The first vaccine approved to fight malaria is proven to be effective, reducing deaths among young children by 13% in countries greatly affected by the disease, mainly in Sub-Saharan Africa.
“The RTS,S malaria vaccine is already saving lives,” states John Tanko Bawa, director of malaria vaccine implementation at PATH, a nonprofit that develops vaccines and therapies for global health problems. “What we have seen is a considerable impact of a vaccine described as having modest efficacy.”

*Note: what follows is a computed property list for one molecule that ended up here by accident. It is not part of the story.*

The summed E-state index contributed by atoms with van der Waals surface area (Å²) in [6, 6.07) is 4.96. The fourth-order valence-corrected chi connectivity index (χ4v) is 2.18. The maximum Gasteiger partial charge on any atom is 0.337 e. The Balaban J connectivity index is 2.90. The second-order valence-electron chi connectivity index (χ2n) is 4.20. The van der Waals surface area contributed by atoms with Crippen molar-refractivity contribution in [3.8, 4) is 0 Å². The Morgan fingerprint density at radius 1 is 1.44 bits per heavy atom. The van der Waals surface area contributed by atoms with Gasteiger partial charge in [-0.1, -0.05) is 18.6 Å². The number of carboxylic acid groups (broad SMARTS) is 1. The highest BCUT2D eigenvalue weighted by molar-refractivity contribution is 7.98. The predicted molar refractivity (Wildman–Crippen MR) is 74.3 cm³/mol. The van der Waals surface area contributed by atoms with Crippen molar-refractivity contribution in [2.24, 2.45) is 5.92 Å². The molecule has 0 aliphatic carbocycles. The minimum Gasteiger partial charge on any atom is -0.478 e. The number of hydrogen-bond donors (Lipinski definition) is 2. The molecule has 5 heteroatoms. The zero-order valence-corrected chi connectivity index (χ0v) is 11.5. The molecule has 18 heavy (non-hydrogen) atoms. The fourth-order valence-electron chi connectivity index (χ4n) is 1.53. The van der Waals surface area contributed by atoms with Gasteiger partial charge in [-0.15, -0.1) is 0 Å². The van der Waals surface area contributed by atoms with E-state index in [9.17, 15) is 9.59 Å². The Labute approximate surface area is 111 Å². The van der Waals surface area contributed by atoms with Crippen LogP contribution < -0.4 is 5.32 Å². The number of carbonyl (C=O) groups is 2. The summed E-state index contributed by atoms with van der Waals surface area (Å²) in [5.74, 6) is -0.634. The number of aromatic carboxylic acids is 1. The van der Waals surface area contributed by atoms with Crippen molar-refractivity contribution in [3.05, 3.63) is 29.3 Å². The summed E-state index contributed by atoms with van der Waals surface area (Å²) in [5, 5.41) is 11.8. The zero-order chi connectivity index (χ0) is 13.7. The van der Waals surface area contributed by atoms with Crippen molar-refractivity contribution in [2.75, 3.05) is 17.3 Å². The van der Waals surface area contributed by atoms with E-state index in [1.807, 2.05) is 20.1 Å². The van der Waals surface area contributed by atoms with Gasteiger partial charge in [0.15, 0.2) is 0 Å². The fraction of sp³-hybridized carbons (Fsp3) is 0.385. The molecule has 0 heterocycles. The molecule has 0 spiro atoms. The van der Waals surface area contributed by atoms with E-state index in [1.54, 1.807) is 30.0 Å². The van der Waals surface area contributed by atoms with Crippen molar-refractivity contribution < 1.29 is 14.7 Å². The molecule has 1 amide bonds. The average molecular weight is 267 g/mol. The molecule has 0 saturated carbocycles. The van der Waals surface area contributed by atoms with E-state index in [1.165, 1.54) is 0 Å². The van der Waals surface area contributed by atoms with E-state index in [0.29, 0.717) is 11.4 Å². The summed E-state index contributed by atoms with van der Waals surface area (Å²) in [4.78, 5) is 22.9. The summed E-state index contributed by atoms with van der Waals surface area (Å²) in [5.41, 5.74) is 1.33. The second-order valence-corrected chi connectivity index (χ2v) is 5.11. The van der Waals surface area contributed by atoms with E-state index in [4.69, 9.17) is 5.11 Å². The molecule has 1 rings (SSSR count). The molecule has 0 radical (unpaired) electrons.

Developed by British multinational pharmaceutical and biotechnology company GlaxoSmithKline, the RTS,S vaccine – also called Mosquirix – has shown a 22% reduction in severe malaria in children young enough to receive the three-shot series. The World Health Organization (WHO) approved the vaccine in 2021, and 17 countries in Sub-Saharan Africa have already won approval to receive doses due to roll out next year. A second malaria vaccine, R-21, won WHO authorization in October. It will likely be cheaper and available in greater quantities than RTS,S. The $70 million pilot – along with its critical data – “have forged a pathway for future malaria vaccines,” explains medical epidemiologist Mary Hamel, who led the WHO pilot program.